When I was in Korea, I had no access to banking as Americans know it. The only way I could check my balance was to spend a lot of money on an international phone call (or use an international ATM) and figure my balance to dollars from won. Since I had no access to my statement, I didn’t know my bank had charged me nearly $80 in extra fees. Yes, corporate America owed me money.
Once I’d figured this out (after bouncing like, a million checks) someone graciously helped me rectify the error.
However, on my next statement, there were still errors, totaling nearly $20. The next phone teller was not nearly so gracious. She acted like she was doing me a huge favor by giving me money that was mine the whole time.
Now, when I screw up at the bank I have to pay all sorts of fees: over-limit fees, overdraft charges, seeing a human teller, breathing the bank’s oxygen, etc. However, when my bank screws up, I can’t charge them any fees. I’m, like, totally into introducing legislation that makes the bank pay me five bucks and admit they screwed up.
Speaking of fees, you are paying them right here at PSU. Your fees pay for lots of good things, like building maintenance and the computers in the library that non-students use to look at porn.
If you log into the PSU information system, you can look at your entire account summary for your complete duration of study here. It’s almost interesting.
For instance, I have a matriculation fee, a fee for applying to graduate, and something that is called an APPF Application Fee. I have no idea what these things are, why I am being charged for them, or when I got charged for them.
You see, all your charges are arranged in the alphabetical order of the code under which that particular charge falls. There is no magical key to unlock these codes, and I don’t have time to go to Neuberger Hall and try to figure out why my Korea Studies Scholarship was credited to this term and not last, when I really needed it.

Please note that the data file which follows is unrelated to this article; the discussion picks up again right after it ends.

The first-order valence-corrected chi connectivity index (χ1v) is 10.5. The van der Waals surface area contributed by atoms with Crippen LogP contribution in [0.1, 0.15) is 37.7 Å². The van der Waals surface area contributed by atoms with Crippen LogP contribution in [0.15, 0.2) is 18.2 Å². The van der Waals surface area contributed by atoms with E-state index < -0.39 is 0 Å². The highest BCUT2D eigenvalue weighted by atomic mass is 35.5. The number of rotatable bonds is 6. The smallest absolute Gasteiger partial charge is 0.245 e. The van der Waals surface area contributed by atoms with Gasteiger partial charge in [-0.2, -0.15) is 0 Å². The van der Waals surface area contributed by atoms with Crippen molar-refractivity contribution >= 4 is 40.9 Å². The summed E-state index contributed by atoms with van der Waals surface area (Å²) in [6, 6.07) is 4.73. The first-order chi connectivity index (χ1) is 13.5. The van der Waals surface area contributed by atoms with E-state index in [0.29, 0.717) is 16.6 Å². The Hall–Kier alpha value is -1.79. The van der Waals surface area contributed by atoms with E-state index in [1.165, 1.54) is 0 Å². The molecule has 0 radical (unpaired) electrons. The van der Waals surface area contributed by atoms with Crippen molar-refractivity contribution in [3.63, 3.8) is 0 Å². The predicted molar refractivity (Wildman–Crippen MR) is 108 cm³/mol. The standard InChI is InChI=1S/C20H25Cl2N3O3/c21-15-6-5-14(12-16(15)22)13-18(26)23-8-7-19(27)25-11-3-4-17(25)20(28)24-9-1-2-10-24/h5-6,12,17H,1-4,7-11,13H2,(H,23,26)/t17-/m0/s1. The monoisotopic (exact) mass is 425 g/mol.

So, I decided I am going to submit invoices to PSU every term, including a summary of back owed fees for various tortures I’ve suffered here.
The first fee I’m charging is what I like to call the Advising/Degree Requirements Non-Communication Fee. The purpose of this fee is to express my disgust that one office tells me I’m ready to graduate, and the other (more important degree-conferring office) tells me I’m not. I’m going to charge so much for this one that the university will finally decide it would be cheaper to just make them the same office so people can actually figure out exactly when they are going to graduate without a bunch of heartbreaking trips to the degree requirements office.
The next fee I’m charging is the Post-University-Studies Stress Disorder Fee. Funds from this fee will go to doing a study of the true efficacy of the University Studies program since its inception. Oddly, this hasn’t been done before, and if it has, no one bothered to tell me. But I am truly interested in knowing how many people benefited from University Studies and were able to use it in the real world. And, who cares about U.S. News and World Report rankings? We all know they don’t reflect real life.
The next fee I would like to charge is the Freshman Transition Fee. This is more of a punitive fee, to teach the freshmen to behave like adults. This year I noticed how shockingly self-confident they were. Sure, they have a four-year buffer between them and Final Reality, but don’t they at least have an inkling of how awful things will be come graduation? And why can’t they get out of my way in the food court? Also, I am concerned at how Britney Spears seems to be fashion inspiration for some freshman girls. Ladies, it is the time to learn sexual responsibility! The ’80s ended before you were born!
Which makes me old. At any rate, I am having my accountant crunch the numbers, and I’ll pay dearly for that, I’m sure. Or, I can just pass on the costs to you, in the form of a Rose Maintenance Fee.